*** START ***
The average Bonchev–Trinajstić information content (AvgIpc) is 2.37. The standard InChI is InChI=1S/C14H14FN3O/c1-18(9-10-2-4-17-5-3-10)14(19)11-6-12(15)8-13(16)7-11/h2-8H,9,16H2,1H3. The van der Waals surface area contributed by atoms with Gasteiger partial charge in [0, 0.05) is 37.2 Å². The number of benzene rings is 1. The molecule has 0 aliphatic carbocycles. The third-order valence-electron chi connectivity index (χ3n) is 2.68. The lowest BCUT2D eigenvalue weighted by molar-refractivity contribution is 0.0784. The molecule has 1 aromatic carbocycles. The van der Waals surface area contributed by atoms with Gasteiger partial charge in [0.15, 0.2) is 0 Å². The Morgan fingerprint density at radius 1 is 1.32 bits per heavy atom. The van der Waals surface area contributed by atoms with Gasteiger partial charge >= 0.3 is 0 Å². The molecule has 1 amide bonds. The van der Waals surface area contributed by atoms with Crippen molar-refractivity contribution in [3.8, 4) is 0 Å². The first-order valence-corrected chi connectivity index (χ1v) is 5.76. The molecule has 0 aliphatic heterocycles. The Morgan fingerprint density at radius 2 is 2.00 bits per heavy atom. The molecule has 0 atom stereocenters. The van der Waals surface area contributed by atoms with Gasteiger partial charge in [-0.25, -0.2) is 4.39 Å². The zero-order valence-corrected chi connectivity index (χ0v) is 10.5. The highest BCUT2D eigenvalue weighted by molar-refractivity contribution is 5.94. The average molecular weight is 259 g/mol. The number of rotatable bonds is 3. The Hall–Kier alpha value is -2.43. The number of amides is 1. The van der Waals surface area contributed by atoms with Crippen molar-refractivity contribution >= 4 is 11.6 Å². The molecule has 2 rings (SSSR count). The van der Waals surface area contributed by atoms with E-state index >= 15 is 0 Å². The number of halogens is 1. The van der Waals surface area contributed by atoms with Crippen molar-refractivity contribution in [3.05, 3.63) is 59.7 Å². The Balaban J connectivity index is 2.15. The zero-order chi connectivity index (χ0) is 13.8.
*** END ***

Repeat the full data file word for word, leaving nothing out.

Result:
The average Bonchev–Trinajstić information content (AvgIpc) is 2.37. The standard InChI is InChI=1S/C14H14FN3O/c1-18(9-10-2-4-17-5-3-10)14(19)11-6-12(15)8-13(16)7-11/h2-8H,9,16H2,1H3. The van der Waals surface area contributed by atoms with Gasteiger partial charge in [0, 0.05) is 37.2 Å². The number of benzene rings is 1. The molecule has 0 aliphatic carbocycles. The third-order valence-electron chi connectivity index (χ3n) is 2.68. The lowest BCUT2D eigenvalue weighted by molar-refractivity contribution is 0.0784. The molecule has 1 aromatic carbocycles. The van der Waals surface area contributed by atoms with Gasteiger partial charge in [0.15, 0.2) is 0 Å². The Morgan fingerprint density at radius 1 is 1.32 bits per heavy atom. The van der Waals surface area contributed by atoms with Gasteiger partial charge >= 0.3 is 0 Å². The molecule has 1 amide bonds. The van der Waals surface area contributed by atoms with Crippen molar-refractivity contribution in [3.8, 4) is 0 Å². The first-order valence-corrected chi connectivity index (χ1v) is 5.76. The molecule has 0 aliphatic heterocycles. The Morgan fingerprint density at radius 2 is 2.00 bits per heavy atom. The molecule has 0 atom stereocenters. The van der Waals surface area contributed by atoms with Gasteiger partial charge in [-0.25, -0.2) is 4.39 Å². The zero-order valence-corrected chi connectivity index (χ0v) is 10.5. The highest BCUT2D eigenvalue weighted by molar-refractivity contribution is 5.94. The average molecular weight is 259 g/mol. The number of rotatable bonds is 3. The Hall–Kier alpha value is -2.43. The number of amides is 1. The van der Waals surface area contributed by atoms with Crippen molar-refractivity contribution >= 4 is 11.6 Å². The molecule has 2 rings (SSSR count). The van der Waals surface area contributed by atoms with E-state index >= 15 is 0 Å². The number of halogens is 1. The van der Waals surface area contributed by atoms with Crippen molar-refractivity contribution in [3.05, 3.63) is 59.7 Å². The Balaban J connectivity index is 2.15. The zero-order chi connectivity index (χ0) is 13.8.